UPDATE: The Premiership South African players' refusal to take a knee in support of Black Lives Matter before the opening round of matches, could have tremendous consequences in South Africa.
"The South African players' refusal to take a knee in support of Black Lives Matter before the Sale Sharks v Harlequins match last Friday, could have tremendous consequences in South Africa.
According to various media reports, South Africa's Minister for Sports, Arts and Culture Nathi Mthethwa has requested an investigation into the reasons behind the Saffas failing to kneel during the pre-match gesture.
Prior to the Premiership return, tournament organisers allowed the 12 clubs and players the freedom to determine how they will support the anti-Racism campaign under the banner 'Rugby Against Racism'.
All the players wore 'Rugby Against Racism' T-shirts to the #BLM movement.
There were eleven Sale Sharks players, who chose to remain standing – with eight being South Africans, namely Coenie Oosthuizen, Akker van der Merwe, Jean-Luc du Preez, Lood de Jager, captain Jono Ross, Dan du Preez, Faf de Klerk and Rob du Preez.
The eight were joined by England centre Manu Tuilagi, Welsh prop WillGriff John and Scotland wing Byron McGuignon (who were both born in Namibia).
South Africans Ruan Ackermann and Francois Venter also remained standing during Gloucester and Worcester Warriors fixture on Saturday.
Addressing the matter, Mthethwa said: "We do not want to jump the gun on the specific matter of the South African players in England who didn't kneel in support of the BLM movement but we did say we want to understand what's happening' and what is the position of SA Rugby in this whole thing.
"The first thing we noted is that they were wearing the t-shirts which support the BLM movement but they did not kneel."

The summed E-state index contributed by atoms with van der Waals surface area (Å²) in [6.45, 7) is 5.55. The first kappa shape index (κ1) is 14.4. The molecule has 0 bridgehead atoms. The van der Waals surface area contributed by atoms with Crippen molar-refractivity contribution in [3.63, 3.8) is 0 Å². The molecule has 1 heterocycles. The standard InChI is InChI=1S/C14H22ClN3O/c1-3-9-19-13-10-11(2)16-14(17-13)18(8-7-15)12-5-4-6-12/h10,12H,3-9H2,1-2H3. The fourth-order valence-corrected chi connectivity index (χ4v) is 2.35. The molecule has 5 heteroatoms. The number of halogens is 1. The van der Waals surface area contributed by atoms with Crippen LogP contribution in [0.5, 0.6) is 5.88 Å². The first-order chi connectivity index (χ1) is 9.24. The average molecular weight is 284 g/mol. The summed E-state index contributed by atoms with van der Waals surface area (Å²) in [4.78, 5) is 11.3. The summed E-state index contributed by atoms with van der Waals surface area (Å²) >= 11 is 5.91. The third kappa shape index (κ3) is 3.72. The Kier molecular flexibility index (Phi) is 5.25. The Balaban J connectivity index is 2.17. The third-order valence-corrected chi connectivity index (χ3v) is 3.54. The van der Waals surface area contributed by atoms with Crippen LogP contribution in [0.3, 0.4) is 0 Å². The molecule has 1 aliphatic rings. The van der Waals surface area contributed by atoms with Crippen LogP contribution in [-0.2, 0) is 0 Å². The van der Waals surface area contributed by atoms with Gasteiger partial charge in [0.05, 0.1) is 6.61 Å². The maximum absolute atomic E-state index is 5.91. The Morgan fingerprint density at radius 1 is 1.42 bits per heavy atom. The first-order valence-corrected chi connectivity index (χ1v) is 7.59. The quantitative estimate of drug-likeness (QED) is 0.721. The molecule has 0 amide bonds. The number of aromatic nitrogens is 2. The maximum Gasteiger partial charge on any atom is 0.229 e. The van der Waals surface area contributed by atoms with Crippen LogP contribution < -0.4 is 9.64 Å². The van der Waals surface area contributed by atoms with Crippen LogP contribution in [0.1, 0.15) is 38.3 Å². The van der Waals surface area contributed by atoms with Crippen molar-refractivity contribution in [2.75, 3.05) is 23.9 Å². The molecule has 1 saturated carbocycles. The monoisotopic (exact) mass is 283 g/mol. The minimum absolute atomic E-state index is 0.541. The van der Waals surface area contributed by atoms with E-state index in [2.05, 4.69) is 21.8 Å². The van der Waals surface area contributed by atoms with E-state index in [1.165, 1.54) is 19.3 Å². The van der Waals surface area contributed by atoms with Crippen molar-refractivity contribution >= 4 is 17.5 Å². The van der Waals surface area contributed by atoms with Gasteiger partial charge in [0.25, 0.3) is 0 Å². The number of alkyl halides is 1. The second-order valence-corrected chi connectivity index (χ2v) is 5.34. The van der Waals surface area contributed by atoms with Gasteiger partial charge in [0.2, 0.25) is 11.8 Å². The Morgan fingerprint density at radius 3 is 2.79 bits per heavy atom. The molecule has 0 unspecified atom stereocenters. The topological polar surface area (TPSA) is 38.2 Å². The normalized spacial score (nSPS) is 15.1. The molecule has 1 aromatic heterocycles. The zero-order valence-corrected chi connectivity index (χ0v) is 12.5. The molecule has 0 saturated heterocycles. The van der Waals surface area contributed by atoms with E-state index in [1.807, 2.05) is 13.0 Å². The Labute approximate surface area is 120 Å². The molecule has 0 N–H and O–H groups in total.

He added: "Upon seeing this' I interacted with SA Rugby through its president [Mark Alexander] and I asked him to explain what's happening so that we are on the same wavelength.
"You must remember we were together at the World Cup in Japan as a country with some of the players and one thing which cannot be tolerated is when somebody is displaying racist behaviour and showing racist attitude.
"The president of SA Rugby did say that they are going to be having their own meeting and they will make their views known."
Meanwhile, in England, Sale Sharks boss Steve Diamond has described the controversy over his South African players' refusal to take a knee prior to last Friday's Premiership restart match versus Harlequins as a "storm in a teacup".
"Four of our players took the knee and that is their entitlement and the rest didn't," he said. "It will be a storm in a teacup and we all wore the Rugby Against Racism t-shirts which we thought was important. I don't think it is too much to worry about if I am honest." "
I would guess it is down to religious reasons.
If it becomes compulsory then it loses all meaning and is no more than an act of subjection.
Whilst there may be a lot of angry talk, I struggle to see any long term consequences as it is difficult to prove that not kneeling is racist in and of itself.
I note that it wasn't just the South Africans that didn;t take the knee